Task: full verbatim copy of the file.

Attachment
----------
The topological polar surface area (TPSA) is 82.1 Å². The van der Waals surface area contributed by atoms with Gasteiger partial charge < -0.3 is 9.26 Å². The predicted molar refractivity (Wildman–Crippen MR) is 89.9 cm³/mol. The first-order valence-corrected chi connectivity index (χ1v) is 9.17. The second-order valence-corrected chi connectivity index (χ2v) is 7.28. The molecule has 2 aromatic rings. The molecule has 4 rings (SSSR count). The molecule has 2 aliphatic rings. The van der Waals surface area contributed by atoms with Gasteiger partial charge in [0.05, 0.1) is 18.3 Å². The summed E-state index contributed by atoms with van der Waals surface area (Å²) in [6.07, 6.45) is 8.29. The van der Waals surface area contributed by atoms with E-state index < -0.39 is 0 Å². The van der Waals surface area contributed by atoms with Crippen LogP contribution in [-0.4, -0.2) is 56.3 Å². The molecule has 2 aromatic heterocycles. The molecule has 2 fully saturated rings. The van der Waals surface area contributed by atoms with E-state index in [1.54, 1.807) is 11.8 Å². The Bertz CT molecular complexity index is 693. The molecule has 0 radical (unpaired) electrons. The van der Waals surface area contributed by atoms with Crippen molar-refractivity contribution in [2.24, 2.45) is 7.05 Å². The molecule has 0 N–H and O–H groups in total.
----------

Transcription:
The topological polar surface area (TPSA) is 82.1 Å². The van der Waals surface area contributed by atoms with Gasteiger partial charge < -0.3 is 9.26 Å². The predicted molar refractivity (Wildman–Crippen MR) is 89.9 cm³/mol. The first-order valence-corrected chi connectivity index (χ1v) is 9.17. The second-order valence-corrected chi connectivity index (χ2v) is 7.28. The molecule has 2 aromatic rings. The molecule has 4 rings (SSSR count). The molecule has 2 aliphatic rings. The van der Waals surface area contributed by atoms with Gasteiger partial charge in [0.05, 0.1) is 18.3 Å². The summed E-state index contributed by atoms with van der Waals surface area (Å²) in [6.07, 6.45) is 8.29. The van der Waals surface area contributed by atoms with E-state index < -0.39 is 0 Å². The van der Waals surface area contributed by atoms with Crippen LogP contribution in [-0.4, -0.2) is 56.3 Å². The molecule has 2 aromatic heterocycles. The molecule has 2 fully saturated rings. The van der Waals surface area contributed by atoms with E-state index in [1.54, 1.807) is 11.8 Å². The Bertz CT molecular complexity index is 693. The molecule has 0 radical (unpaired) electrons. The van der Waals surface area contributed by atoms with Crippen molar-refractivity contribution in [2.24, 2.45) is 7.05 Å². The molecule has 0 N–H and O–H groups in total.